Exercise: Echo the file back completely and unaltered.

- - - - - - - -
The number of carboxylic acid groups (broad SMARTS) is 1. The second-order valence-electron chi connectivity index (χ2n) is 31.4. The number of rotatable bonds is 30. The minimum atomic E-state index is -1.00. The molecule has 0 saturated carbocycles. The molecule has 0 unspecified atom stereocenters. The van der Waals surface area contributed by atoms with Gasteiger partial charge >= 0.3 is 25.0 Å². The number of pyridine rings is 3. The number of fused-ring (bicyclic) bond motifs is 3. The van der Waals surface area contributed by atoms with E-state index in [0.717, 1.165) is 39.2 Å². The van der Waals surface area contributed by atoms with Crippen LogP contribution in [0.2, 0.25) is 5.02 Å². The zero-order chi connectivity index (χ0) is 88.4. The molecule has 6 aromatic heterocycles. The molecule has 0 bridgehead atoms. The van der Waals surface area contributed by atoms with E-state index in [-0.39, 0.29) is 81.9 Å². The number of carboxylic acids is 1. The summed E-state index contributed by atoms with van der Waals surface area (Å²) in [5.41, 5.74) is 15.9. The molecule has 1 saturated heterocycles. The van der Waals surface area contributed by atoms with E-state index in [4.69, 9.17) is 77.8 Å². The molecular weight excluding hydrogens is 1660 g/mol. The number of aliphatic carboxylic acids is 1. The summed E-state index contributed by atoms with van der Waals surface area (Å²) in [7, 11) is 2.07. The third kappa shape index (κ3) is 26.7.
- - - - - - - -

The number of carboxylic acid groups (broad SMARTS) is 1. The second-order valence-electron chi connectivity index (χ2n) is 31.4. The number of rotatable bonds is 30. The minimum atomic E-state index is -1.00. The molecule has 0 saturated carbocycles. The molecule has 0 unspecified atom stereocenters. The van der Waals surface area contributed by atoms with Gasteiger partial charge >= 0.3 is 25.0 Å². The number of pyridine rings is 3. The number of fused-ring (bicyclic) bond motifs is 3. The van der Waals surface area contributed by atoms with E-state index in [0.717, 1.165) is 39.2 Å². The van der Waals surface area contributed by atoms with Crippen LogP contribution in [0.2, 0.25) is 5.02 Å². The zero-order chi connectivity index (χ0) is 88.4. The molecule has 6 aromatic heterocycles. The molecule has 0 bridgehead atoms. The van der Waals surface area contributed by atoms with E-state index in [-0.39, 0.29) is 81.9 Å². The number of carboxylic acids is 1. The summed E-state index contributed by atoms with van der Waals surface area (Å²) in [5.41, 5.74) is 15.9. The molecule has 1 saturated heterocycles. The van der Waals surface area contributed by atoms with E-state index in [4.69, 9.17) is 77.8 Å². The molecular weight excluding hydrogens is 1660 g/mol. The number of aliphatic carboxylic acids is 1. The summed E-state index contributed by atoms with van der Waals surface area (Å²) in [7, 11) is 2.07. The third kappa shape index (κ3) is 26.7.